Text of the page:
Category Archives: Yamas

the compassionate backbend

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In backbends, we come face-to-face with the boundaries of our flexibility, patience, and equanimity. But learning to practice with our limitations—instead of struggling against them—can make backbending an exercise in self-acceptance.

Most of us come to yoga seeking sanctuary. We realize how important it is to briefly step away from the demands of life and relax into a spacious quality of mind that allows us to be with ourselves as we are, without judgment. Insulated from the racket of demands and from the need to rush, we become quiet enough to hear the stirrings of our hearts. And in the act of accepting whatever we find there, we replenish our energy and inspiration. Accepting the truth of our selves, our hearts, our muscles, our level of energy in any given moment is the height of compassion, and practiced this way, yoga becomes an exercise in equanimity.

How is it, then, that so many of us quickly abandon these ideals when we practice backbends? If we’re not paying close attention, the acceptance and lovingkindness we were working with in other poses suddenly dissipates. Any practice of the yamas and niyamas, those attitudes and behaviors that epitomize the spirit of yoga, falls away. We grasp for a deeper opening, greedy for the glory of a perfect pose. We refuse to surrender to our own body’s wisdom.

Using the breath to control the depth and apex of a backbend offers an interesting encounter with aparigraha, the attitude that’s described in Patanjali’s Yoga Sutra as the ability to accept only what is appropriate. You make a conscious choice not to take all you could, not to move into the fullest backward bend your body can manage, because you see value in holding back; you value the health and integrity of your body more than the glory of a deeper backbend. You value the primary function of the pose—the opening—more than the final shape or form of the posture.

Can you acknowledge your resistance without judging it? Are you able to see weak back muscles as simply that and not as somehow connected to your value as a human being? That might seem easy, but what about when you look at something deeper, such as a protective barrier around the heart chakra? Can you observe that with understanding and equanimity?

But what if you do have the ability to look at yourself closely, compassionately, and with equanimity? Can you then meet your resistance head-on? Well, here’s the interesting thing: A mind trained in equanimity doesn’t push unwanted things away or grasp desired things closer. It honors and accommodates, knowing that such treatment is transformational. Ultimately, it is only in letting go of what you wish you could be, in seeking greater freedom to be who you actually are at any given moment, that the process of your becoming unfolds. Let each arch be an exercise in acceptance and equanimity, an active embrace of the sanctuary that yoga can offer, and a simple acknowledgement of a truth that might just change your whole life.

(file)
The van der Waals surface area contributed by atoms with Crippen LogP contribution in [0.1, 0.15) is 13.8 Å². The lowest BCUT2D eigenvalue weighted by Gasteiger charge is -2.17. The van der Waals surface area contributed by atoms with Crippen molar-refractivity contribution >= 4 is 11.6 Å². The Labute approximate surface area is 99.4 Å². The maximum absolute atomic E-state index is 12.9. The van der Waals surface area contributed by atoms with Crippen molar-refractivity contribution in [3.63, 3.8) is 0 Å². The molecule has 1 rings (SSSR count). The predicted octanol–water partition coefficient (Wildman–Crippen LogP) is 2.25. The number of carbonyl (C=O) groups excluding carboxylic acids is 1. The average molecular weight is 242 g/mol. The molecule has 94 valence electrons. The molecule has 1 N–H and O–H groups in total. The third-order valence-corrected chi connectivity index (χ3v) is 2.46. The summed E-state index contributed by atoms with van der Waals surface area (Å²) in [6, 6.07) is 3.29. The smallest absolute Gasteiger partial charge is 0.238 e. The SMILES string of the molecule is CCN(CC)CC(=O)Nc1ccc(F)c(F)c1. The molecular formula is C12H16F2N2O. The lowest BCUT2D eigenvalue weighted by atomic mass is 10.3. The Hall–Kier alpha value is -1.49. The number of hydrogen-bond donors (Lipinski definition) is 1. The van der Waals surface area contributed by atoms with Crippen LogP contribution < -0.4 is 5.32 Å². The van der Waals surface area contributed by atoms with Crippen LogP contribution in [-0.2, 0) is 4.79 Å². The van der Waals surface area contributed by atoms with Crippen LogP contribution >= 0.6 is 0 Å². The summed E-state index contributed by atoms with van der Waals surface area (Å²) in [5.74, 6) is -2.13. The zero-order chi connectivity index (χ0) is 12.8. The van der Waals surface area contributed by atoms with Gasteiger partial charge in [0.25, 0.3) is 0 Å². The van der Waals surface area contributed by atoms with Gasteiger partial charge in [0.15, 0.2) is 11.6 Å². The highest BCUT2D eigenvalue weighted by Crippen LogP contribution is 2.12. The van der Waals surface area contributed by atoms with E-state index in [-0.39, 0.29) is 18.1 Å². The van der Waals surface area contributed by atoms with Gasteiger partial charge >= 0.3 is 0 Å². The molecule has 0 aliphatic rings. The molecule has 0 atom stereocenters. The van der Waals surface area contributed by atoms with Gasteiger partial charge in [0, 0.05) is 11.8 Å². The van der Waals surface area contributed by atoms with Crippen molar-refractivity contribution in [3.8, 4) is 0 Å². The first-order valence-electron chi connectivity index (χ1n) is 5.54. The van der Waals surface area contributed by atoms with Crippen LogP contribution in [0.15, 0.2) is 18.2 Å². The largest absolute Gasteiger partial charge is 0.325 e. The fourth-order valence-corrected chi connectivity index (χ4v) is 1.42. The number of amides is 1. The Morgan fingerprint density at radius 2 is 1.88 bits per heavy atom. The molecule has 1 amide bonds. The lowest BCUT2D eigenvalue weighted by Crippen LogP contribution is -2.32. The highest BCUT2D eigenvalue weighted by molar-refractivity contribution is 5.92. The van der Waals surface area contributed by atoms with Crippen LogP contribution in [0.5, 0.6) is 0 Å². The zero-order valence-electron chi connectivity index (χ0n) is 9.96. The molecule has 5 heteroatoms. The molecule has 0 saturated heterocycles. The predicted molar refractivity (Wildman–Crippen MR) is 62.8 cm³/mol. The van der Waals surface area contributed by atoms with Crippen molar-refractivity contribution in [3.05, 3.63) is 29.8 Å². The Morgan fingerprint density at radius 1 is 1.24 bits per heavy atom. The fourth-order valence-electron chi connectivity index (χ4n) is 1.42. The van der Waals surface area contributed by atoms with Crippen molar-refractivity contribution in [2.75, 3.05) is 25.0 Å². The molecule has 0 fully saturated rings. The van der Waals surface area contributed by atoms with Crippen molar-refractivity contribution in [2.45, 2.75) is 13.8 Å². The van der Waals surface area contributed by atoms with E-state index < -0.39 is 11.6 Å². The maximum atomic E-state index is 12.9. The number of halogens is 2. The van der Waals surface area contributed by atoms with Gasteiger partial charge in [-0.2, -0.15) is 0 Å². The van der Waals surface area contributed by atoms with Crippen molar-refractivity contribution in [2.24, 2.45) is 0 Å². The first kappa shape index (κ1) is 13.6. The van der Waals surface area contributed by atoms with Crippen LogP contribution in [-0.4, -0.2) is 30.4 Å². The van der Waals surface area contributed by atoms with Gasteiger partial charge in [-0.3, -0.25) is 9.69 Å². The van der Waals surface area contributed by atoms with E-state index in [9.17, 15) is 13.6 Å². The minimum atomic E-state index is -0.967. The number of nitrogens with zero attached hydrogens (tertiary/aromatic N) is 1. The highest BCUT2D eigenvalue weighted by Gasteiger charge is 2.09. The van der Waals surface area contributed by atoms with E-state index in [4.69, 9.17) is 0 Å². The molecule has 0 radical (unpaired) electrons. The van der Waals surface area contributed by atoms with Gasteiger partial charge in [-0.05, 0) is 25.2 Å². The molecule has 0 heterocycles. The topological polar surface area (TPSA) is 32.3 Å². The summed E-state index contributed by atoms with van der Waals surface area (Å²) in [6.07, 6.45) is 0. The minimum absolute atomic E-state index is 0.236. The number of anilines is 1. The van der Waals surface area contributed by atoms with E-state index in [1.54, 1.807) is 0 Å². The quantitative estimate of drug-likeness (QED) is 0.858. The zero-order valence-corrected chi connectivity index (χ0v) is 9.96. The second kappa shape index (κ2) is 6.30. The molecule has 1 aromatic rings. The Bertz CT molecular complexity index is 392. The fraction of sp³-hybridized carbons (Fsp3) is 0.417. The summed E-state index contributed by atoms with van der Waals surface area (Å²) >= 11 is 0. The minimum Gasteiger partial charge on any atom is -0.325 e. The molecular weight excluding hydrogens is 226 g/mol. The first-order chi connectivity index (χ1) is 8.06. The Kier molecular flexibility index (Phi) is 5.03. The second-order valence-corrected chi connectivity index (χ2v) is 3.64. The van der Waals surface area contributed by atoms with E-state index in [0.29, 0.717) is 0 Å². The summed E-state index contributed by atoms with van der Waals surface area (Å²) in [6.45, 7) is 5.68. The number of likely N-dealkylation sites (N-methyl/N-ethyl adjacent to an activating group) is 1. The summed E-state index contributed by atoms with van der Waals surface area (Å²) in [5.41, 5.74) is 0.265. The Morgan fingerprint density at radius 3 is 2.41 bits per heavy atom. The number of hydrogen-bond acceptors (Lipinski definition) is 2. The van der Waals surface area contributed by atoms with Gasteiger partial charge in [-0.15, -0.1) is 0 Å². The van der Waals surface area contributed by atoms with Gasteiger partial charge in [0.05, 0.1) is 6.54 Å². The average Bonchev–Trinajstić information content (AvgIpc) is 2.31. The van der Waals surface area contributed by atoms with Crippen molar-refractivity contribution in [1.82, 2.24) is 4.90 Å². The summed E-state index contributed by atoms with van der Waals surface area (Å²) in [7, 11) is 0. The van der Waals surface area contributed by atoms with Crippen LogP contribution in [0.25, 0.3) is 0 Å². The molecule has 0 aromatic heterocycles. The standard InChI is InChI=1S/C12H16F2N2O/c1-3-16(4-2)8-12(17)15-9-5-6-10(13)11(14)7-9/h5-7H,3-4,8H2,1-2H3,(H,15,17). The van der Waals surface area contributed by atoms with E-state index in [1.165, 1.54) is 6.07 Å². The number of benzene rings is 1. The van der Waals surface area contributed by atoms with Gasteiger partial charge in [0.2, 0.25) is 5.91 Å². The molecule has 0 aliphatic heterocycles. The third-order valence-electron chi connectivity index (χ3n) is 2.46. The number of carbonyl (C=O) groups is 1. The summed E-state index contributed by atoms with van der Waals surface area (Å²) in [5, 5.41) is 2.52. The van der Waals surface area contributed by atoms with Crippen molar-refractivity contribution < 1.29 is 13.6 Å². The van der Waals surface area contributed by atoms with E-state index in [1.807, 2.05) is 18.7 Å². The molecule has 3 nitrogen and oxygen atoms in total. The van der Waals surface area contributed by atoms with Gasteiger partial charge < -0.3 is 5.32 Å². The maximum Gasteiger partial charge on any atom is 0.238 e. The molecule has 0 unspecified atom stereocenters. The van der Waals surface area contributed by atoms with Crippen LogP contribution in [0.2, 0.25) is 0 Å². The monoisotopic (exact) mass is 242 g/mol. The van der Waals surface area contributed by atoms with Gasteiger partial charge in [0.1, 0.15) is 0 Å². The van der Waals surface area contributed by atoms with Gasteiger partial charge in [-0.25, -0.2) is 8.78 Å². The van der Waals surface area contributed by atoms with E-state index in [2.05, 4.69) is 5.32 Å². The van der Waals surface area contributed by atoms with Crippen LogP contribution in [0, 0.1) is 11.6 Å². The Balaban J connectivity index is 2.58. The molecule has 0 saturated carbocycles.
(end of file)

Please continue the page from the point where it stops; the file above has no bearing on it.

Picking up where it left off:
Excerpts from Yoga Journal Article: The Compassionate Backbend, by Kate Tremblay


yamas and niyamas

Yamas, and its complement, Niyamas, represent a series of “right living” or ethical rules within Hinduism and Yoga. These are a form of moral imperatives, commandments, rules or goals. Every religion has a code of conduct, or series of “do’s and don’ts”, and the Yamas represent one of the “don’t” lists within Hinduism, and specifically, rāja yoga.

Yama (Sanskrit) यम, means self-restraint, self-control and discipline. The yamas comprise the “shall-not” in our dealings with the external world as the niyamas comprise the “shall-do” in our dealings with the inner world.

Ten yamas are codified as “the restraints” and ten niyamas are codified as set of prescribed actions (observances, requirements, obligations) in numerous scriptures including the Shandilya and Varaha Upanishads, the Hatha Yoga Pradipika by Gorakshanatha, and the Tirumantiram of Tirumular.  Patañjali lists only five yamas and five niyamas in his Yoga Sūtras.


yama

When our children were young, their father and I would occasionally summon up the courage to take them out for dinner. Before entering the restaurant, one of us would remind them to “be good” or we would leave. This warning was only mildly successful, but then one day their father reasoned out a more effective approach. On our next outing we stopped outside the restaurant and reminded them specifically to “stay in your chair, don’t throw food, and don’t yell. If you do any of these things, one of us will take you out of the restaurant at once.” We had stumbled upon a very effective technique, and it worked like a charm.

Interestingly, Patanjali, the author of the Yoga Sutra written some two centuries after the life of Jesus, demonstrates a similar approach to the study of yoga. In the second chapter of his book he presents five specific ethical precepts called yamas, which give us basic guidelines for living a life of personal fulfillment that will also benefit society. He then makes clear the consequence of not following these teachings: It is simply that we will continue to suffer.